Think the yen's recent weakness is overdone?
Not so, says Boris Schlossberg.
Schlossberg, a managing director at BK Asset Management, thinks Japan's new prime minister will continue pressing the Bank of Japan for more stimulus moves and a higher inflation target, both of which would weigh on the currency.
" is responsible probably for the greatest move in the ," Schlossberg told CNBC. "His two months of jawboning was more effective than $200 billion of intervention by the Bank of Japan."
Abe would like to see the yen at 90 to the dollar, Schlossberg said, and "it looks like the Bank of Japan is starting to come on board."
The yen's weakness is likely to last for a while, he added. Alluding to the level of the dollar relative to the yen, he said that "as long as that meme keeps going in the marketplace, we seem to be looking to go higher in that trade."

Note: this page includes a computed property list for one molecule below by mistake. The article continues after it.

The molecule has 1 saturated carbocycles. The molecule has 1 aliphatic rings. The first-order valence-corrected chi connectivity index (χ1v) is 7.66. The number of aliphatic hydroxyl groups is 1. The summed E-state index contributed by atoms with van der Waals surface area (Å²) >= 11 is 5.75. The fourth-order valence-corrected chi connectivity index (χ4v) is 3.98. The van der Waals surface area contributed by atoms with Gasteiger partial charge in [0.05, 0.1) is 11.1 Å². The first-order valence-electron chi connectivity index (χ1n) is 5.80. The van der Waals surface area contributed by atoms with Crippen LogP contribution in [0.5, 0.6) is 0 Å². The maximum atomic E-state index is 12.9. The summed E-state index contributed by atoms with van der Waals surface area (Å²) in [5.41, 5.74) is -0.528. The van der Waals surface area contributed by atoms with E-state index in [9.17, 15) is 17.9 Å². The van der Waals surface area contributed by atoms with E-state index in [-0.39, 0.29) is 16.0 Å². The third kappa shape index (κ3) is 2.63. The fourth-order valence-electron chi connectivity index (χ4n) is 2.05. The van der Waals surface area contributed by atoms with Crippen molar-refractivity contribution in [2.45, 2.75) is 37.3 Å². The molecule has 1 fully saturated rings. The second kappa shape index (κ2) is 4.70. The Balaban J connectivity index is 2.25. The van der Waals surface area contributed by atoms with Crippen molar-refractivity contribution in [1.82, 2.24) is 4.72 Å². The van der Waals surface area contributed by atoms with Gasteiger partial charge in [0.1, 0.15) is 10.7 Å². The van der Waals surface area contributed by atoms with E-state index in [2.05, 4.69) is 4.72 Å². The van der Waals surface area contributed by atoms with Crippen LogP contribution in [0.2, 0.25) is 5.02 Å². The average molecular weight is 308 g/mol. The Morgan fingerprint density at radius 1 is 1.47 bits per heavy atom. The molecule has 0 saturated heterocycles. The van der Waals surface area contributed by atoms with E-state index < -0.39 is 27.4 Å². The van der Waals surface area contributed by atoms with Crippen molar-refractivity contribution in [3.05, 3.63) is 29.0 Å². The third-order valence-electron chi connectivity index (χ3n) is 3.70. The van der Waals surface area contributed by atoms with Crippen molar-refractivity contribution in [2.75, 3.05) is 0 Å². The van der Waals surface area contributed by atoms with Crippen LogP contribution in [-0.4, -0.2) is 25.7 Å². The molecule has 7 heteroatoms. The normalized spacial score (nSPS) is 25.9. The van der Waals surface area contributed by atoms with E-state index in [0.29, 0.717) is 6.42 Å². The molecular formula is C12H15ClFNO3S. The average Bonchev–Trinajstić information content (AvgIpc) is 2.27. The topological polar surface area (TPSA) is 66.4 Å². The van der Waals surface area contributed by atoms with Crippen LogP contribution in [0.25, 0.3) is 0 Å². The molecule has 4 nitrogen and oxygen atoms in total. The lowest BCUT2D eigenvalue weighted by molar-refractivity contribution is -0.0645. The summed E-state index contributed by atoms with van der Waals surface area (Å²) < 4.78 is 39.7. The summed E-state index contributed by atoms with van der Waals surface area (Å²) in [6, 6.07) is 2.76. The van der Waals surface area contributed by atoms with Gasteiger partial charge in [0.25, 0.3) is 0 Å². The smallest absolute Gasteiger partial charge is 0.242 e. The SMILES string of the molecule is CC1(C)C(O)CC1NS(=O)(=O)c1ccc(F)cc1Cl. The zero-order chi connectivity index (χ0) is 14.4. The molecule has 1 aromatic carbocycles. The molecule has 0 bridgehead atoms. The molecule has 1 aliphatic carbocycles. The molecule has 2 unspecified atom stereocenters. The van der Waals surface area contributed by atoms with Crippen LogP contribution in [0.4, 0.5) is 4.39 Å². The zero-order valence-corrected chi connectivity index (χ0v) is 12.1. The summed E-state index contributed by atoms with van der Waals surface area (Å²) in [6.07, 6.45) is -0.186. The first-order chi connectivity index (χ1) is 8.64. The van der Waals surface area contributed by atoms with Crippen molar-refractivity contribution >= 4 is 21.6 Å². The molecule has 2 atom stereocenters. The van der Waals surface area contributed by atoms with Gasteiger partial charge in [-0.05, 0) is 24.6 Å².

But that said, Schlossberg is keeping a wary eye on the "fiscal cliff" negotiations in Washington. He cites a Citigroup analysis that says talks on averting a wave of tax hikes and spending cuts could have an asymmetrical effect: If a deal is reached, markets will remain close to current levels. But if Congress fails to reach agreement, it could send markets down sharply.
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